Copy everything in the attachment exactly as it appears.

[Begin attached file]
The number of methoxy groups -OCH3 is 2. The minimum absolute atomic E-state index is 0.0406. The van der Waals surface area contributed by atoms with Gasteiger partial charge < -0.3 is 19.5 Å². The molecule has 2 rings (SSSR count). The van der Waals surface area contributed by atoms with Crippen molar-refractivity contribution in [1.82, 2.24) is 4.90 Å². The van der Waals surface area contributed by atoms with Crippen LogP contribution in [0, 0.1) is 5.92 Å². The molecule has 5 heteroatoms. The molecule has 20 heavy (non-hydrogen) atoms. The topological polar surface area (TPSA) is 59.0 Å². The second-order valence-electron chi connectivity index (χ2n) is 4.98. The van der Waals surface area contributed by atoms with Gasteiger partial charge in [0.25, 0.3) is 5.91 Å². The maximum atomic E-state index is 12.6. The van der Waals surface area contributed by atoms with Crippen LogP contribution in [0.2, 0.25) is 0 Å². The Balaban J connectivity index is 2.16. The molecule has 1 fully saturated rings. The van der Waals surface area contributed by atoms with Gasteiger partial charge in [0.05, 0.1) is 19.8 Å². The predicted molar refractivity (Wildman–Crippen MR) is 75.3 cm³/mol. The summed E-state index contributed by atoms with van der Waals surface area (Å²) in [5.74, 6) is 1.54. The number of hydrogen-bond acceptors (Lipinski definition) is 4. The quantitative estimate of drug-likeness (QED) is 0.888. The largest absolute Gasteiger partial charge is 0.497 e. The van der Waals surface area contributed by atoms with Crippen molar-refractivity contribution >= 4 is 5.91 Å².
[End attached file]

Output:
The number of methoxy groups -OCH3 is 2. The minimum absolute atomic E-state index is 0.0406. The van der Waals surface area contributed by atoms with Gasteiger partial charge < -0.3 is 19.5 Å². The molecule has 2 rings (SSSR count). The van der Waals surface area contributed by atoms with Crippen molar-refractivity contribution in [1.82, 2.24) is 4.90 Å². The van der Waals surface area contributed by atoms with Crippen LogP contribution in [0, 0.1) is 5.92 Å². The molecule has 5 heteroatoms. The molecule has 20 heavy (non-hydrogen) atoms. The topological polar surface area (TPSA) is 59.0 Å². The second-order valence-electron chi connectivity index (χ2n) is 4.98. The van der Waals surface area contributed by atoms with Gasteiger partial charge in [0.25, 0.3) is 5.91 Å². The maximum atomic E-state index is 12.6. The van der Waals surface area contributed by atoms with Crippen LogP contribution in [0.2, 0.25) is 0 Å². The Balaban J connectivity index is 2.16. The molecule has 1 fully saturated rings. The van der Waals surface area contributed by atoms with Gasteiger partial charge in [0.05, 0.1) is 19.8 Å². The predicted molar refractivity (Wildman–Crippen MR) is 75.3 cm³/mol. The summed E-state index contributed by atoms with van der Waals surface area (Å²) in [5.74, 6) is 1.54. The number of hydrogen-bond acceptors (Lipinski definition) is 4. The quantitative estimate of drug-likeness (QED) is 0.888. The largest absolute Gasteiger partial charge is 0.497 e. The van der Waals surface area contributed by atoms with Crippen molar-refractivity contribution >= 4 is 5.91 Å².